On a cold day by Maryland's Monocacy Scenic River in late December,a cak-cak-cak call drew my attention to a piliated woodpecker with its scarlet crest foraging in the river bank trees.The pileated,at 18" in average length,is the largest woodpecker considered to be established in North America.At the same time,the US Fish&Wildlife Service has published a comprehensive recovery plan for the rare ivory-billed woodpecker,which,at 20" in average length,is the largest species of woodpecker that is possibly present on the continent.
Although additional evidence beyond that presented in the early years of the 21st century,which consisted of a much-debated video,sightings and auditory evidence,supports the hypothesis that the ivory-billed continues to exist in the Big Woods of Eastern Arkansas and other parts of the range,due to the inability to reliably locate birds,we cannot at this time conclude that a population of ivory-billed woodpeckers is established in this region,USFWS said.All the same,enough evidence exists that the USFWS continues the habitat conservation and restoration efforts for the Ivory-billed already underway in Eastern Arkansas,and stands ready to do more pending receipt of further evidence.*
The piliated woodpecker,compelling enough at 18" long,requires a minimum of 100-200 acres of contiguous forest for its nesting,roosting and feeding in dead or dying trees,stumps and logs.Primarily an insectivore,this big woodpecker also samples fruits and nuts such as wild grapes,cherries and acorns.They will eat suet from feeders as well.Mating for life and sharing all nesting and work and rearing of young,they are cavity nesters and also drill distinctive holes for roosting and feeding.The roosting holes are especially noticeable,being a group of several oblong holes that provide multiple escape exits.The holes of the piliated are used by more than 50 other forest species,including wood ducks;flying squirrels;owls;bluebirds;and pine martens.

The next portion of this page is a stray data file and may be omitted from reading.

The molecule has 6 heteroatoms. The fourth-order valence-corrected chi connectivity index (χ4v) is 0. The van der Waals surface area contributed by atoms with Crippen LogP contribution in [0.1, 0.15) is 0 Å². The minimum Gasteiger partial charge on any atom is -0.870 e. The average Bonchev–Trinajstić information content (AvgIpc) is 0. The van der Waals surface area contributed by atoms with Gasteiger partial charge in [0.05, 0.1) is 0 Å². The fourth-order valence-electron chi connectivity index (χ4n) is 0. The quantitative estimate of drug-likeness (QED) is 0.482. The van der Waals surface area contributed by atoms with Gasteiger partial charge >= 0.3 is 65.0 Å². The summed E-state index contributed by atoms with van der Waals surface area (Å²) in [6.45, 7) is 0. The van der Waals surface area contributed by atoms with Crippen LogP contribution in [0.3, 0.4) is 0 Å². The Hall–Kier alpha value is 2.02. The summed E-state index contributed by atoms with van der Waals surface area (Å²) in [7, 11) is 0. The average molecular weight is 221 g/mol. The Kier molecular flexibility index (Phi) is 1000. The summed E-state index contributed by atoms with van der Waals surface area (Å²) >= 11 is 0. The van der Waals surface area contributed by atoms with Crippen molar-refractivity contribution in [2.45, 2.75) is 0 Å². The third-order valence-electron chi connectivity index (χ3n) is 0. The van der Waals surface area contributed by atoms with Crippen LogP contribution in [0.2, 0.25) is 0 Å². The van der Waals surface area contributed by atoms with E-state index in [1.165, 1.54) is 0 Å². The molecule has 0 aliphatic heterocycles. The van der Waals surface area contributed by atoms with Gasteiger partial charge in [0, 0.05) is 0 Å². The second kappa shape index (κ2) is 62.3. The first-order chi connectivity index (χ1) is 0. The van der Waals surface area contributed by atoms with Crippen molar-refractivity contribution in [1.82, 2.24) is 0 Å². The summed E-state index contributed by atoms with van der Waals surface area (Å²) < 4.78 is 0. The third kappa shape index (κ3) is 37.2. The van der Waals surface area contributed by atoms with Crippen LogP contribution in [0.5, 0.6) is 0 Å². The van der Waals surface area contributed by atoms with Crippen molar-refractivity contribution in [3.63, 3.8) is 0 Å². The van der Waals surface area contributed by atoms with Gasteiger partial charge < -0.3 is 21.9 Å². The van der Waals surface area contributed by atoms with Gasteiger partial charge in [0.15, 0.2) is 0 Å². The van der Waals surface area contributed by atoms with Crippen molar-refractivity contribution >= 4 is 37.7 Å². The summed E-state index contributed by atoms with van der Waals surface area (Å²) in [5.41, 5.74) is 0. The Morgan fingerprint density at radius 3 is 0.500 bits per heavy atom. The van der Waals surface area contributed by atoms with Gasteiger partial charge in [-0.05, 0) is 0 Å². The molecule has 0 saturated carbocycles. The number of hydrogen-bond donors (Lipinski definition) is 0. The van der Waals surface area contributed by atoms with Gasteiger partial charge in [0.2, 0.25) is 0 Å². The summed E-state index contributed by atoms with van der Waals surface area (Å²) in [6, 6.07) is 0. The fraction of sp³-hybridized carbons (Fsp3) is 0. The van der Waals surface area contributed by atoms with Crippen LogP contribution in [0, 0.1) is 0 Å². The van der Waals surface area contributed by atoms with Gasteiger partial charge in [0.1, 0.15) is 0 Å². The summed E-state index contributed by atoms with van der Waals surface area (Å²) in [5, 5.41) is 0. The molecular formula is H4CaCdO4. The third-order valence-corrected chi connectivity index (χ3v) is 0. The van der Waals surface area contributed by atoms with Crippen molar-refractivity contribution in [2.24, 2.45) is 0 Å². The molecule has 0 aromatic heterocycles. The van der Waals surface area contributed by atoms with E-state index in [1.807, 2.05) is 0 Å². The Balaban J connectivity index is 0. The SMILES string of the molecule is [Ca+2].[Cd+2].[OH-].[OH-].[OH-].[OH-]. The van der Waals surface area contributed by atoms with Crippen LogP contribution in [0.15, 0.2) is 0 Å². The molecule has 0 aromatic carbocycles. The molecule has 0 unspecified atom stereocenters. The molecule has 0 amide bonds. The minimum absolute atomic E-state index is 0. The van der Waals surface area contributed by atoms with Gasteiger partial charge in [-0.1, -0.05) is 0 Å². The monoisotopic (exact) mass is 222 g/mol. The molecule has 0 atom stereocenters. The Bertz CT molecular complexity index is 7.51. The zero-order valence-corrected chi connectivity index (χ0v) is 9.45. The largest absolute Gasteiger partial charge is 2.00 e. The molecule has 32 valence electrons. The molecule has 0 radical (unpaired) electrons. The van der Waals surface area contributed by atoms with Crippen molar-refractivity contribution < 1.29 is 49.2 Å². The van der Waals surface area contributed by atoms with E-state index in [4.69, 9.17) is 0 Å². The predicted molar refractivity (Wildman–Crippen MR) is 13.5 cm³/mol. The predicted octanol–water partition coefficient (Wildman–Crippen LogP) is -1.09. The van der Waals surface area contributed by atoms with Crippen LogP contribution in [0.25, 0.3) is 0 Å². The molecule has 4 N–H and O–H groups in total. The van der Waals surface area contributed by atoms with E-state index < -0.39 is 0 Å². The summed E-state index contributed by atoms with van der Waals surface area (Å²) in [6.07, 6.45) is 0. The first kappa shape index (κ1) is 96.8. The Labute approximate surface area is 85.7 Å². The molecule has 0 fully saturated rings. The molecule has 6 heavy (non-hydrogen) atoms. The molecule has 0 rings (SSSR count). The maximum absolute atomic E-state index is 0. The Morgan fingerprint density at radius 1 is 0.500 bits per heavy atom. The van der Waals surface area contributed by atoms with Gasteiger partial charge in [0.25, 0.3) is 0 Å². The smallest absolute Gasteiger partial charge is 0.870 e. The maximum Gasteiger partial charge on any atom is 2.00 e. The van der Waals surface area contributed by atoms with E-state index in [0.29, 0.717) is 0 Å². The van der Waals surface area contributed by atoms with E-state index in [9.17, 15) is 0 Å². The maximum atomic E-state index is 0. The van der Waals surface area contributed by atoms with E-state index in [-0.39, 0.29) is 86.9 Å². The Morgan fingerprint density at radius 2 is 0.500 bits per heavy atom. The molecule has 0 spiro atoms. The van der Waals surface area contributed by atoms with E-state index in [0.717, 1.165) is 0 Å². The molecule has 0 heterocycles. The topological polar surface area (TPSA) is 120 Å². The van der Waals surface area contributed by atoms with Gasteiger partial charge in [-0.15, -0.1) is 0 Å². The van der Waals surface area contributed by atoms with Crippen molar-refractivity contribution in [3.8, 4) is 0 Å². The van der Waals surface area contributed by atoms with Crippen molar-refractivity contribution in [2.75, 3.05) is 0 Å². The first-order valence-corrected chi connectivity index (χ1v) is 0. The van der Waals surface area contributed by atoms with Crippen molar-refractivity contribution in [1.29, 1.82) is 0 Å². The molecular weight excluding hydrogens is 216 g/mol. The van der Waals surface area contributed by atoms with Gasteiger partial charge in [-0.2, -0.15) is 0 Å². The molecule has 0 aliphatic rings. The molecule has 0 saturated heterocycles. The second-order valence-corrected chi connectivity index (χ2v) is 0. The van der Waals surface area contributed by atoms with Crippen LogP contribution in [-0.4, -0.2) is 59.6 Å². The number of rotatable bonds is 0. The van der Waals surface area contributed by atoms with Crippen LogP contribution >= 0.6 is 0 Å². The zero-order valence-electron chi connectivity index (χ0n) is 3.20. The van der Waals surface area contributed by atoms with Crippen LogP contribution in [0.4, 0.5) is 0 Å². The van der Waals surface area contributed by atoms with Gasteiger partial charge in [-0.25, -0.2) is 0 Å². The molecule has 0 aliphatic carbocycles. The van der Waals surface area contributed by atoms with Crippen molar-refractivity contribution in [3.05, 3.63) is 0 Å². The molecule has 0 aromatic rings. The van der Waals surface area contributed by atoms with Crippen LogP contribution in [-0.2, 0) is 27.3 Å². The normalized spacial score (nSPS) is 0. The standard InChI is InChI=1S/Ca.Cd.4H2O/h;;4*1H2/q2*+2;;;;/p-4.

The pileated woodpecker ranges from the Gulf States up the East Coast and west to the Midwest and West Coast,and then across the southern half of Canada in mixed deciduous,transition and boreal forests.